I’m a PhD student in the American Civilization program at the University of Delaware. My research as a doctoral student takes an architectural and social history approach to late-nineteenth and early-twentieth century thoroughbred breeding and training landscapes. Gilded Age elites and their descendants constructed major racehorse breeding and training farms on their country estates, which included barns, outbuildings, paddocks, training tracks, and other features.
Thoroughbred breeding and training farms had unique social and labor hierarchies. White men often worked as trainers, jockeys, and exercise riders, while African-American men performed lower-status jobs because they were barred from obtaining trainer and jockey licenses. By the mid-twentieth century, women, too, worked in stables, despite significant sexism that made it all but impossible to advance to positions as successful trainers and jockeys. By studying such shifting racial and gender norms in their spatial contexts and in relation to a widespread and often iconic element of American life, I hope to offer new perspectives on the nation’s cultural history.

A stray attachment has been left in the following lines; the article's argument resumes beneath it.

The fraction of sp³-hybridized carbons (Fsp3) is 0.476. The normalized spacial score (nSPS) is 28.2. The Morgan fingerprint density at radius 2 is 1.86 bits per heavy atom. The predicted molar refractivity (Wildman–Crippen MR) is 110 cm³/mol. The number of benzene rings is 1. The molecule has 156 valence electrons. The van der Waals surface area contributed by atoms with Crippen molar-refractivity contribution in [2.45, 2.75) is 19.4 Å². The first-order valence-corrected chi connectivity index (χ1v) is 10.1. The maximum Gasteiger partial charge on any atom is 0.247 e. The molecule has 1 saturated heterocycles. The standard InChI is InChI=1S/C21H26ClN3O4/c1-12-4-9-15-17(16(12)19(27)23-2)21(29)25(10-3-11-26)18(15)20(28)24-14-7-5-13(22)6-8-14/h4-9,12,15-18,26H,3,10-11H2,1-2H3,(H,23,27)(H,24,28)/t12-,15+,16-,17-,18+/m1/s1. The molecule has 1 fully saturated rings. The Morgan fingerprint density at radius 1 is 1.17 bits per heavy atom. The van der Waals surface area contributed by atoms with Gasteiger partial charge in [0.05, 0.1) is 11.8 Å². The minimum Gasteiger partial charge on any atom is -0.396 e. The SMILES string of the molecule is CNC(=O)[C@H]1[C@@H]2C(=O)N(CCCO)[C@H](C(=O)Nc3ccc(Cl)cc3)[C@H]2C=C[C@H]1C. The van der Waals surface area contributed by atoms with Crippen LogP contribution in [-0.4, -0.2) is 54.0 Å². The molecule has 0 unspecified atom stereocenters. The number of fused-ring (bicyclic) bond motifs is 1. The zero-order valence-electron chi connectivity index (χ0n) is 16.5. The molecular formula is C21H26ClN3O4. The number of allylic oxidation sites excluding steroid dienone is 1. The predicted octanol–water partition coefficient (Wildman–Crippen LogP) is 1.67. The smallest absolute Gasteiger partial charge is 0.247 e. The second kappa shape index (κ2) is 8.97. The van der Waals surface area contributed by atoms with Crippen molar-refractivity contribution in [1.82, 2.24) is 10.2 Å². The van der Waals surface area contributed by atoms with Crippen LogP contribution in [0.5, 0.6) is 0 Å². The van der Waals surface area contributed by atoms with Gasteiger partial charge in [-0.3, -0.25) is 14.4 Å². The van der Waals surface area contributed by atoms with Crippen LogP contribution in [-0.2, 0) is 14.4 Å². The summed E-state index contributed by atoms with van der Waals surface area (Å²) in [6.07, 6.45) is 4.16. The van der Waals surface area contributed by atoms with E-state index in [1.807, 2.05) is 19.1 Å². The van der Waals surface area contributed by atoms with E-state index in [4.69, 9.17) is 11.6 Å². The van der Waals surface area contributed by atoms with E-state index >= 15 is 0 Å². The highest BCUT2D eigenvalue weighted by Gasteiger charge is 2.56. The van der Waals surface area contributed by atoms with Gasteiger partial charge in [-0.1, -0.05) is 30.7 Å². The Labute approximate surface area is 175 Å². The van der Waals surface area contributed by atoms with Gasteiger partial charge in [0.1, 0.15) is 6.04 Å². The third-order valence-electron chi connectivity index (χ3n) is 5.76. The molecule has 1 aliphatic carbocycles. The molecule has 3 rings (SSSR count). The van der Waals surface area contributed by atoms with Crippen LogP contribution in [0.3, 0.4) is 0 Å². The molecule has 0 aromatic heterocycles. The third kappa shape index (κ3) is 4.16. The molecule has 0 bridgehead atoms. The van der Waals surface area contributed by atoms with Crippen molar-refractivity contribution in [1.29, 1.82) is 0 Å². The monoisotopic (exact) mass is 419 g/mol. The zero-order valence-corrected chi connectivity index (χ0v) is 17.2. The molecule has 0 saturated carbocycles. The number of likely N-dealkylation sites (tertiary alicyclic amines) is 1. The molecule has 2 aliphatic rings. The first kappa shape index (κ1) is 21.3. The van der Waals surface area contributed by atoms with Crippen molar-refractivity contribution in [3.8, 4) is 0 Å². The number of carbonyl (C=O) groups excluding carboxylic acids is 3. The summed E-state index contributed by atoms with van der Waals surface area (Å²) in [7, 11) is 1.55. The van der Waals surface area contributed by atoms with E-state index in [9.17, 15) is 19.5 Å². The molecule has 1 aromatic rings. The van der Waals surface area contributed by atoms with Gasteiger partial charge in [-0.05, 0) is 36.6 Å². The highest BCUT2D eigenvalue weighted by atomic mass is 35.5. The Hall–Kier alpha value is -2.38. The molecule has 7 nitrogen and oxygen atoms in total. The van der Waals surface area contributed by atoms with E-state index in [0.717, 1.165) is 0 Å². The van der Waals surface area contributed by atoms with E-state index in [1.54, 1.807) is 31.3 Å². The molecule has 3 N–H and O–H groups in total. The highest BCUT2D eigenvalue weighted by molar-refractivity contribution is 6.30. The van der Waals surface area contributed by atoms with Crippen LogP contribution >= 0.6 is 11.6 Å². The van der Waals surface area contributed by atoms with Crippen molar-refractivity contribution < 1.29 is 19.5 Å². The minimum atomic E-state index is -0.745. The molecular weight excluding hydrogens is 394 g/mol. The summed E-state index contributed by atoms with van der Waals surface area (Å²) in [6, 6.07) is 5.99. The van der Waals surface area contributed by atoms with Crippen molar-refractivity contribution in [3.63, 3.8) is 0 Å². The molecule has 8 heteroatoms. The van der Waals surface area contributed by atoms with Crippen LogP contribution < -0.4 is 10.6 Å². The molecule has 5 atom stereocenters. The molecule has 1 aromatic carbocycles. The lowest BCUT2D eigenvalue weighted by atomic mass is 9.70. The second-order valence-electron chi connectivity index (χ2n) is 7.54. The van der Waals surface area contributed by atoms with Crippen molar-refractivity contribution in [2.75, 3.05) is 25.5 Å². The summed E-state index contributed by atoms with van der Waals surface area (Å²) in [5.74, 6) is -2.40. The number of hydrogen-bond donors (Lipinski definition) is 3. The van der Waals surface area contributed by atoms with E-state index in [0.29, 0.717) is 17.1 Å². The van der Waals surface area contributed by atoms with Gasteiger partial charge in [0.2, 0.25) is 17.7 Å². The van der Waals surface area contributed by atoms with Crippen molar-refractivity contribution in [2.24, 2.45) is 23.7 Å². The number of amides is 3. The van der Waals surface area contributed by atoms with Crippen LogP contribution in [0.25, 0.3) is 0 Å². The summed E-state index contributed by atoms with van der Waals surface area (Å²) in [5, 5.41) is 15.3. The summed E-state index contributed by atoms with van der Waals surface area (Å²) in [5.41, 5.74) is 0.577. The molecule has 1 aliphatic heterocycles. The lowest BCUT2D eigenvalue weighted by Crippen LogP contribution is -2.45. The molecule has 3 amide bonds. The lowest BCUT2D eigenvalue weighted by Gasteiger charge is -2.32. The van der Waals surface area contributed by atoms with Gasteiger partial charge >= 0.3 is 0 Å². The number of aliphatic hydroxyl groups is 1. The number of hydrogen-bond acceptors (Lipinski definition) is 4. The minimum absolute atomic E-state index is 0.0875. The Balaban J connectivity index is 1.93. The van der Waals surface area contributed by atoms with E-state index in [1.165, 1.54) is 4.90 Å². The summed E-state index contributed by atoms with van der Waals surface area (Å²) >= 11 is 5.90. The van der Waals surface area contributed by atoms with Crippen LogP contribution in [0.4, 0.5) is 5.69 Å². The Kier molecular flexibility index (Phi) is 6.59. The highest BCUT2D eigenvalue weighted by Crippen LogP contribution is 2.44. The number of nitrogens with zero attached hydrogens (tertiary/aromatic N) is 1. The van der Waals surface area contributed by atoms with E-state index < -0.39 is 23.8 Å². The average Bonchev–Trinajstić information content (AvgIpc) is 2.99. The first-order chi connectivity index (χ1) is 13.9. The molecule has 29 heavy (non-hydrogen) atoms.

My background is in historic preservation and history. I have a Masters of Science in Historic Preservation from Clemson University and the College of Charleston. I also double majored in History and Historic Preservation at the University of Mary Washington. In my spare time, I enjoy playing cello, fiddling, and riding my horse, Copper.